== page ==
I am pumped to be taking this class. When I came across this option on the course catalog I did not even read the rest of them. I added it to my WebTree instantly. I love music and am awfully excited to be exploring it on so many new levels with all you guys this year.

Havana Nights

Our bus was clear in sight. I quickly hurried onto it, as I was unsure of my surroundings. Doom and gloom hit me, as I saw the faded grandeur of the city. It was time to hop off. I walked through the decrepit, musty streets, and a pulse began to reverberate off of the colonial era buildings. Locals broke out into song, and began to liven the atmosphere. Focus was put on the music and having a good time, rather than being overtaken by a cell phone. Havana Nights are still very real and authentic.


My first time out of the country deepened my love of music. Ever since I was little I watched as my cousins performed in front of hundreds at Busch Gardens. I was fascinated by the crowd’s reaction to my cousins’ voices. Yeah, they always sang well, but to me it was  just another cover of a pop song.  After going to Havana, however, I gained a new appreciation for music. Havana offers so many different pure styles: rap, pop, reggae, etc. After being cut off from the rest of the world, Havana’s music was able to foster its own identity, and not be corrupted by the current fads the rest of the world take part in.

Music pumped out of every car, every window, and every mouth. Music is the true escape for Cubans. Havana opened me up, and pushed me to explore other unique music from different cultures. This lead me to joining my high school’s choir. We sang music from all around the world: South African Prayers, Gregorian Chants, and much more. Havana taught me to appreciate the rhythms and beats of songs like these, as they are more than just another cash grab; they are outlets of expression.

Music is able to trigger endorphins within our bodies which can change our emotions. Music, for example, can make a gloomy street into the most vibrant piece of land on the planet within a matter of seconds. Music can take a bad day, and wrap it up into one of the happiest moments of our lives. I am excited to learn how this occurrence can be a byproduct of culture by studying ethnography.

I am also excited about furthering my knowledge of music. From listening to all of my cousins sing on the stage at Busch Gardens, playing the piano myself, and to singing in my high school’s choir, music has always been a huge part of my life. I may not have always appreciated music to the fullest extent, but now I am ready to fully delve into it. I am open to experiencing new types of music, as it can broaden my horizons, and help me to find a different culture that I never knew existed.

Havana opened my eyes to the rest of the musical world. It made me realize that music is much more than just a catchy tune. Music instead should be treated as emotional expression. Music is a way humans emit their feelings. Havana Nights took me from the Billboard Hot 100, to the homegrown music that generations have passed down.

From Manilow to Berlioz

My parents always joke that my musical career started when I was in a high chair. My mom is an avid fan of Barry Manilow and my parents shortly found that I too loved Barry Manilow- especially “Copacabana.” Whenever my parents played “Copacabana” I would start bouncing and dancing to the rhythm in my high chair, so within a few years my parents started me in dance and piano classes. Little did they know that these music lessons would create a large foundation for the woman I am today. As a kid, I really had no appreciation for music. It was just a fun activity and something my friends thought was cool.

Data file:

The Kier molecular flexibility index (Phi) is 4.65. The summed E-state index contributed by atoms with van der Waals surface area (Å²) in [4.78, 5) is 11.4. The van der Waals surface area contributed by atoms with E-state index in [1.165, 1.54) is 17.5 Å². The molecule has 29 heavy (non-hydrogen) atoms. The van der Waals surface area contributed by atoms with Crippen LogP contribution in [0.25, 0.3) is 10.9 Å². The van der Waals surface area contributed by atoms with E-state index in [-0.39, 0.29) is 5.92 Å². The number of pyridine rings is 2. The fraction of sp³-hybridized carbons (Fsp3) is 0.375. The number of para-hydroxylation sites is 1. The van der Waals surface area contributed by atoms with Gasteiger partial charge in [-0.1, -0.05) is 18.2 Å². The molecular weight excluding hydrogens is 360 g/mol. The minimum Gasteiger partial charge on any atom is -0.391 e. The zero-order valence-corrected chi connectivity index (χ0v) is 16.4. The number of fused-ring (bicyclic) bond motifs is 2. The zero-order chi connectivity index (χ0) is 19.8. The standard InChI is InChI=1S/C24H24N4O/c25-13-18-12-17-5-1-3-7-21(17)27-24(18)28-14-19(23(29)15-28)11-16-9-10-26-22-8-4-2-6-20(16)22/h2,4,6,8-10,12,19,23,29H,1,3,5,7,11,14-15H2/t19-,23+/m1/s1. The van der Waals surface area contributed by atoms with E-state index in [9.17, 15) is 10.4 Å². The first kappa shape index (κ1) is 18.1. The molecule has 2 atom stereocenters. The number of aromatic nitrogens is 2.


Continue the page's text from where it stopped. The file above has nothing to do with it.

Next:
Barry Manilow- Even Now

This began to change in the fifth grade when I joined my middle school’s orchestra as a violin player. I signed up mainly because my friends were doing it and the teacher seemed really fun. However, as I matured I found that orchestra led me to a much deeper meaning behind music. In high school, as I sat in the front section of the first violinists during our tuning procedures, I heard different instruments, pitches, tunes, intonations, and voices. I heard the low registers of the bass, reminding me of my lessons with African drummers in elementary school. I heard the beautiful, low vibrato of the cello, producing goose bumps from the remembrance of Yo-Yo Ma performing Bach’s Cello Suite. I heard the high squeal of a violinist tuning the E string, taking me back to mandatory recorder lessons. I noticed not only the differences in the noises of a talented orchestra, but also the diversity in the backgrounds producing these noises. The orchestra was just students from one school and contains only five types of instruments, but we all came from different areas and were composed of several races, each with our own heritage, beliefs, and goals.








Although music started as something that I certainly enjoyed listening to as an infant, now music allows me to understand cultural differences and to appreciate the reflection of different cultures and personalities in a musician’s art. Music has also been an outlet for my personality, as I let my character reflect in the subtleties of violin and piano playing. Even in dance class, I have an alternative approach to the music embodied by our movements. The music is not just simply background noise to me, but it is the inspiration for the choreography and by dancing to a particular song, we are producing an image from sound. I am endlessly thankful to my parents for providing me with the means to express my personality through music and dance.